TWO green-focused NGOs have developed a new fuel which aims to reduce deforestation and provide an income to poor families near the former Stung Meanchey dump in Phnom Penh.
The “charbriquettes” promoted by Sustainable Green Fuel Enterprise, created by two NGOs, are made of rice husks and coconuts.
“When the dump site near Pour un Sourire d’Enfant closed, the NGO was willing to find a substitute income for the families,” said Antoine Cabassu, part of the sales and marketing team for NGO Geres and SCFE. “Geres had heard about ovens that could be used to carbonise the biomass,” he said.
Two years ago, PSE and Geres set up SGFE to hire workers from Phnom Penh’s poorest communities to make the briquettes, used as solid fuel instead of wood in stoves.
Today, the enterprise functions with two security guards and 12 employees, who earn US$80 a month and benefit from health insurance.
The briquettes are a way to improve the management of waste materials and reduce greenhouse gas discharges.
Waste coconuts and rice husks often decomposes and discharges methane, a gas 24 times worse than carbon dioxide in affecting global warming, according to Cabassu.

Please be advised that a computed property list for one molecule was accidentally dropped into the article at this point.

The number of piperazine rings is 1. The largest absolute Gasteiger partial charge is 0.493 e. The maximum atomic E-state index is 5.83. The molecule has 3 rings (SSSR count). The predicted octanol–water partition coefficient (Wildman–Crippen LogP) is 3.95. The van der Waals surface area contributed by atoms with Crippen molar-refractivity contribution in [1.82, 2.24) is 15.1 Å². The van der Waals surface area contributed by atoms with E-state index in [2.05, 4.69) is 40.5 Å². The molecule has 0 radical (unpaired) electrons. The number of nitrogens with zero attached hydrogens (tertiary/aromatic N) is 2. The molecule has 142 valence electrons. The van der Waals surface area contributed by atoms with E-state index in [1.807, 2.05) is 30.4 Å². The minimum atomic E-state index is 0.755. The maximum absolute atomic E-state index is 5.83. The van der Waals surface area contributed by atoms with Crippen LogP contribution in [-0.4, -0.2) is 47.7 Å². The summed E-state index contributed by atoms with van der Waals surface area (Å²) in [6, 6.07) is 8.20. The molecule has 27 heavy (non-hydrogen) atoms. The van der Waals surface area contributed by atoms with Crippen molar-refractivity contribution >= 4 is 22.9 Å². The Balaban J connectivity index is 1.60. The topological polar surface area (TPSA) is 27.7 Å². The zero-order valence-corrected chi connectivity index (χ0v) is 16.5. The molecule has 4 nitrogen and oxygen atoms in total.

This product, ideal for barbecues, also produces no smoke – which can be toxic – during the cooking process.
The “charbriquettes” have been for sale since last January, but SGFE has just launched a commercial expansion drive. For the moment, exporting to Japan enables the enterprise to have time to develop, but the aim remains to capture a larger share of the Cambodian market, which traditionally relies on charcoal to cook.
However, charbriquettes are more expensive than charcoal, at 2,300 riel for a kilogramme of premium fuel that burns for two hours and US$1 for a kilogramme of diamond fuel that burns for five hours. The charbriquettes are currently available at Lucky Supermarket and some Tela gas stations.